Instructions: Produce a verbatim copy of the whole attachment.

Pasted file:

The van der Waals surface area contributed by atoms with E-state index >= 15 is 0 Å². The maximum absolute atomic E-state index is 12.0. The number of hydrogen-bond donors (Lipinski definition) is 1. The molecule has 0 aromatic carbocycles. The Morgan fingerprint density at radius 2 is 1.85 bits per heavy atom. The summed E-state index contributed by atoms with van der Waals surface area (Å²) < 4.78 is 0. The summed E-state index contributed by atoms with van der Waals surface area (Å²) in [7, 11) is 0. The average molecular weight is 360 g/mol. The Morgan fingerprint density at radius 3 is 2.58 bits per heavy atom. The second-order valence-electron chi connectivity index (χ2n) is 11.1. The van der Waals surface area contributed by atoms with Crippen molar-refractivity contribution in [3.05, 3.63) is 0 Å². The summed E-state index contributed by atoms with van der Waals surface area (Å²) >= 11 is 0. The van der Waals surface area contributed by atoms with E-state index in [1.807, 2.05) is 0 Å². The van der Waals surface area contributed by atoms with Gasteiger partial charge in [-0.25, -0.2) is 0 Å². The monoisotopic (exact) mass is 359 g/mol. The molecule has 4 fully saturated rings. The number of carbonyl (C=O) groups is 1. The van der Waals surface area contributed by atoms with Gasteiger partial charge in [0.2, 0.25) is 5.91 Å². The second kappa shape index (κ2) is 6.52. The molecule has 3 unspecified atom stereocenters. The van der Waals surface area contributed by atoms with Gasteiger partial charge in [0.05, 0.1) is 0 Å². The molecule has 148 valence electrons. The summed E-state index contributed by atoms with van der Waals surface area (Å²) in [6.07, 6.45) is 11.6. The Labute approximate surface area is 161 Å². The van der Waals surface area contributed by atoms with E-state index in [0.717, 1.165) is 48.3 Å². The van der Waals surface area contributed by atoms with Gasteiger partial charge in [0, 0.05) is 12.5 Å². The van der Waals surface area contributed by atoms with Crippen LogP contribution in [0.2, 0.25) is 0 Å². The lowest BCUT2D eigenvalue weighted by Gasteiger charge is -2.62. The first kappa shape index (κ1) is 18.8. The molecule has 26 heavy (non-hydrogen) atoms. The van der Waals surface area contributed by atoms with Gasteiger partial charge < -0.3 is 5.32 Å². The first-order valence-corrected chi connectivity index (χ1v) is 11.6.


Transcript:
The van der Waals surface area contributed by atoms with E-state index >= 15 is 0 Å². The maximum absolute atomic E-state index is 12.0. The number of hydrogen-bond donors (Lipinski definition) is 1. The molecule has 0 aromatic carbocycles. The Morgan fingerprint density at radius 2 is 1.85 bits per heavy atom. The summed E-state index contributed by atoms with van der Waals surface area (Å²) < 4.78 is 0. The summed E-state index contributed by atoms with van der Waals surface area (Å²) in [7, 11) is 0. The average molecular weight is 360 g/mol. The Morgan fingerprint density at radius 3 is 2.58 bits per heavy atom. The second-order valence-electron chi connectivity index (χ2n) is 11.1. The van der Waals surface area contributed by atoms with Crippen molar-refractivity contribution in [3.05, 3.63) is 0 Å². The summed E-state index contributed by atoms with van der Waals surface area (Å²) >= 11 is 0. The van der Waals surface area contributed by atoms with E-state index in [1.807, 2.05) is 0 Å². The van der Waals surface area contributed by atoms with Gasteiger partial charge in [-0.25, -0.2) is 0 Å². The monoisotopic (exact) mass is 359 g/mol. The molecule has 4 fully saturated rings. The number of carbonyl (C=O) groups is 1. The van der Waals surface area contributed by atoms with Gasteiger partial charge in [0.2, 0.25) is 5.91 Å². The second kappa shape index (κ2) is 6.52. The molecule has 3 unspecified atom stereocenters. The van der Waals surface area contributed by atoms with Gasteiger partial charge in [0.05, 0.1) is 0 Å². The molecule has 148 valence electrons. The summed E-state index contributed by atoms with van der Waals surface area (Å²) in [6.07, 6.45) is 11.6. The Labute approximate surface area is 161 Å². The van der Waals surface area contributed by atoms with E-state index in [0.717, 1.165) is 48.3 Å². The van der Waals surface area contributed by atoms with Gasteiger partial charge in [0, 0.05) is 12.5 Å². The van der Waals surface area contributed by atoms with Crippen LogP contribution in [0.2, 0.25) is 0 Å². The lowest BCUT2D eigenvalue weighted by Gasteiger charge is -2.62. The first kappa shape index (κ1) is 18.8. The molecule has 26 heavy (non-hydrogen) atoms. The van der Waals surface area contributed by atoms with Gasteiger partial charge < -0.3 is 5.32 Å². The first-order valence-corrected chi connectivity index (χ1v) is 11.6.